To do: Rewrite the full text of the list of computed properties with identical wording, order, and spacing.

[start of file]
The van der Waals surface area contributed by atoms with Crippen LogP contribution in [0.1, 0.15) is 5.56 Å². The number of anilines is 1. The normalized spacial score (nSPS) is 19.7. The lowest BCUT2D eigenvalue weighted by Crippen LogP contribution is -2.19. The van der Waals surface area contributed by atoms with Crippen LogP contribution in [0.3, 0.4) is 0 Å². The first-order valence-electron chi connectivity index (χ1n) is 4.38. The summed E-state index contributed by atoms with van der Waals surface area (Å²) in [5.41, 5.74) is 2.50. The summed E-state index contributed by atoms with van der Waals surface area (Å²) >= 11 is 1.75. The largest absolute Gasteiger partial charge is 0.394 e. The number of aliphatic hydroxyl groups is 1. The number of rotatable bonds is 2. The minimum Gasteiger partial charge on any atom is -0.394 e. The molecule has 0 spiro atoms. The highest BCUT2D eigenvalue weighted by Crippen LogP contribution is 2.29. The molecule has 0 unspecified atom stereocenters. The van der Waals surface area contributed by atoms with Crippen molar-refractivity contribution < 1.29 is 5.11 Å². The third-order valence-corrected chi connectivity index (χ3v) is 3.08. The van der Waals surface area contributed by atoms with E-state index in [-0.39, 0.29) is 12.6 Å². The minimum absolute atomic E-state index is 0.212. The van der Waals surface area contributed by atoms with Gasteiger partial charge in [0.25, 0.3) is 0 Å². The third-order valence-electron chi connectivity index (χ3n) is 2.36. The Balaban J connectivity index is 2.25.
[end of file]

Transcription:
The van der Waals surface area contributed by atoms with Crippen LogP contribution in [0.1, 0.15) is 5.56 Å². The number of anilines is 1. The normalized spacial score (nSPS) is 19.7. The lowest BCUT2D eigenvalue weighted by Crippen LogP contribution is -2.19. The van der Waals surface area contributed by atoms with Crippen LogP contribution in [0.3, 0.4) is 0 Å². The first-order valence-electron chi connectivity index (χ1n) is 4.38. The summed E-state index contributed by atoms with van der Waals surface area (Å²) in [5.41, 5.74) is 2.50. The summed E-state index contributed by atoms with van der Waals surface area (Å²) >= 11 is 1.75. The largest absolute Gasteiger partial charge is 0.394 e. The number of aliphatic hydroxyl groups is 1. The number of rotatable bonds is 2. The minimum Gasteiger partial charge on any atom is -0.394 e. The molecule has 0 spiro atoms. The highest BCUT2D eigenvalue weighted by Crippen LogP contribution is 2.29. The molecule has 0 unspecified atom stereocenters. The van der Waals surface area contributed by atoms with Crippen molar-refractivity contribution < 1.29 is 5.11 Å². The third-order valence-corrected chi connectivity index (χ3v) is 3.08. The van der Waals surface area contributed by atoms with E-state index in [-0.39, 0.29) is 12.6 Å². The minimum absolute atomic E-state index is 0.212. The van der Waals surface area contributed by atoms with Gasteiger partial charge in [0.25, 0.3) is 0 Å². The third-order valence-electron chi connectivity index (χ3n) is 2.36. The Balaban J connectivity index is 2.25.